Presidential primary front-runners Donald Trump and Hillary Clinton were projected to roll to convincing victories Tuesday night, with Trump projected to win Maryland, Pennsylvania and Connecticut – and Clinton projected to beat Bernie Sanders in Maryland on the Democratic side.
Based on Fox News exit polls, Trump is on track to win over 50 percent of the vote in those three states, a feat he has only achieved once before, in New York.
Meanwhile, Clinton is leading Sanders in Pennsylvania, though it is too early to project a winner in that state or in Connecticut.
Delaware and Rhode Island also held primaries Tuesday, but there are no exit polls in those states.
Overall, Democrats were competing for 384 delegates in Tuesday’s contests, while Republicans had 118 up for grabs (not counting 54 unbound delegates in Pennsylvania).
Exit polls released earlier showed Trump in a tight race with Ohio Gov. John Kasich for late-deciders in Tuesday’s contests – but they weren’t enough to change the dynamics of the race in Kasich’s favor. On the Democratic side, early exit polls showed Clinton doing well among seniors and black voters, while Sanders was doing well among young people and independents.
Primary front-runners Clinton and Trump both were looking to Tuesday’s contests to bring them closer to clinching the respective nominations, or at least dispiriting the remaining competition.
Clinton, for her part, is looking to further isolate Sanders as the Vermont senator struggles to translate his enthusiastic base of support into actual delegates. And Trump likewise is eyeing a potential primary sweep across the Northeast, looking to dramatically extend his delegate lead.
It won’t be enough for either to clinch the nomination, but a strong performance for the front-runners would further complicate the path to victory for the rest of the field — especially Sanders.
On the Republican side, though, Texas Sen. Cruz and Kasich sought Tuesday to defend their newly announced bid to work together toward denying Trump the 1,237 delegates needed to clinch the nomination before the July convention. Kasich agreed to stand aside in Indiana to help Cruz, while Cruz agreed to stand aside in Oregon and New Mexico to help Kasich.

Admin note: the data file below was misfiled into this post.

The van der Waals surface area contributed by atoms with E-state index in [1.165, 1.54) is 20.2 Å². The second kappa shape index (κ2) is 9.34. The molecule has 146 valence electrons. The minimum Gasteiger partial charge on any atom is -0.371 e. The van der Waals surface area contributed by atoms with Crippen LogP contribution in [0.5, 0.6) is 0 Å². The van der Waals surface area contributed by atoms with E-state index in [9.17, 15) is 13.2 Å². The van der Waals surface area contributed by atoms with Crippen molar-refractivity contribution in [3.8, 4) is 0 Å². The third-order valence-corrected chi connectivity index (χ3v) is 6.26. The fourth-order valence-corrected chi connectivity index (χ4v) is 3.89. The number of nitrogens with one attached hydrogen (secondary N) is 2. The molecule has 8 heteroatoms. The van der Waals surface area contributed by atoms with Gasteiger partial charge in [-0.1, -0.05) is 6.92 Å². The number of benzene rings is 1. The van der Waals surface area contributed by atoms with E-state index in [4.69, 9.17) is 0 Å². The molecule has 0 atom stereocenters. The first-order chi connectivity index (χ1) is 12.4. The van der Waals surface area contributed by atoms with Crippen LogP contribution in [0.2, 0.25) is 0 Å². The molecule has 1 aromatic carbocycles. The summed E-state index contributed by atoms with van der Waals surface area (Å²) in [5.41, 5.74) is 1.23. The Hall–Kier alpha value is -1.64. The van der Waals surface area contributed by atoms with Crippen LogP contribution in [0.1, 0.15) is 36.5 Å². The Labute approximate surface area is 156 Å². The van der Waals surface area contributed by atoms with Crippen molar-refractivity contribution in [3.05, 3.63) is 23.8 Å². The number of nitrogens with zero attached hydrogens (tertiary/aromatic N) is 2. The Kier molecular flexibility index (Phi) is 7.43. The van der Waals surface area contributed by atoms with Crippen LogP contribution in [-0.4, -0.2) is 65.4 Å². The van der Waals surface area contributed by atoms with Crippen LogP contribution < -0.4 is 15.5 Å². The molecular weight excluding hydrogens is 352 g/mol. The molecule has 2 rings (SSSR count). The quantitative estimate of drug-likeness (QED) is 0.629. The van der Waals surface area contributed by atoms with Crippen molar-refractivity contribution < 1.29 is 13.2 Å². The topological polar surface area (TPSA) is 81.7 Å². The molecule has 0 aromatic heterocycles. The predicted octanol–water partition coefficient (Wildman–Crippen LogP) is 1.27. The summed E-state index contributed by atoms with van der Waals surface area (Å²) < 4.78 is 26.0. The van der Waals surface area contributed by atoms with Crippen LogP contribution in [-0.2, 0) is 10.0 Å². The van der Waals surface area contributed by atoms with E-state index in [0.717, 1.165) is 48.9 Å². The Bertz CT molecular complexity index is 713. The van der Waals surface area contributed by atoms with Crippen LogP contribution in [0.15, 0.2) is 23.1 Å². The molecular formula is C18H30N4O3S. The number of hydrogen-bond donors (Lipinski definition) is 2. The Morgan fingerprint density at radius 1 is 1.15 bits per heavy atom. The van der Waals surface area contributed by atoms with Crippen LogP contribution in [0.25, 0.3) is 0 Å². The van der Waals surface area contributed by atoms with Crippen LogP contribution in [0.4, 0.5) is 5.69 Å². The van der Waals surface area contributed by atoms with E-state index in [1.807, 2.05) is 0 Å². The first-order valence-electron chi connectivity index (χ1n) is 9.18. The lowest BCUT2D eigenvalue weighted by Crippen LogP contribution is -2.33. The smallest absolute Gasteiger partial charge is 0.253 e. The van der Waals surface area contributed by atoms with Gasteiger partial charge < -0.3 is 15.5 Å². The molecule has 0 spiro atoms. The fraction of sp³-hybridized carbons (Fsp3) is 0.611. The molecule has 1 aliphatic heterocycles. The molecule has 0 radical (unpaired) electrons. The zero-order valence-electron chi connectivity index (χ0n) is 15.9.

On Fox News’ “Hannity,” Trump accused the two of “collusion,” saying: “In business, you go to jail for that.”
But in a radio interview Tuesday morning with an Indianapolis station, Cruz countered what they’re doing is “actually coalition-building.”
Still, Kasich appeared Monday to undercut their arrangement by urging voters in Indiana to support him anyway.
And the campaign stumbled on a procedural issue in Oregon, complicating the pair’s efforts in that state. The Kasich campaign missed the March deadline to submit information for a voter pamphlet the state distributes ahead of the May primary. This year, the pamphlet includes Kasich’s name followed by an asterisk indicating he didn’t submit any information. Cruz and Trump, meanwhile, each get a full column explaining their positions and personal histories.
Kasich spokesman Chris Schrimpf stressed that Kasich nevertheless is on the ballot in Oregon.
Whether Cruz and Kasich can prevent Trump from clinching the nomination remains to be seen.
Despite Trump’s solid victory in Pennsylvania, the state’s unique ballot could make it hard for any candidate to secure a big majority. While the statewide Republican winner – Trump — gets 17 delegates, the other 54 are directly elected by voters and can support any candidate at a convention. Their names are listed on the ballot with no information about which hopeful they support.
Clinton is on solid footing in the Democratic race and entered Tuesday’s contests having accumulated 82 percent of the delegates needed to win her party’s nomination. Including superdelegates, Clinton now leads Sanders 1,946 to 1,192. On the GOP side, Trump has 845 delegates, followed by Cruz at 559 and Kasich at 148.
Cruz’s best chances to undercut Trump might be in Indiana, which votes next week, and California, which votes in June.
House Majority Leader Kevin McCarthy, R-Calif., cast doubt Tuesday on whether a Cruz-Kasich alliance would do much good in his home state. Asked about their partnership, McCarthy told reporters he’s “not convinced” it will help in California.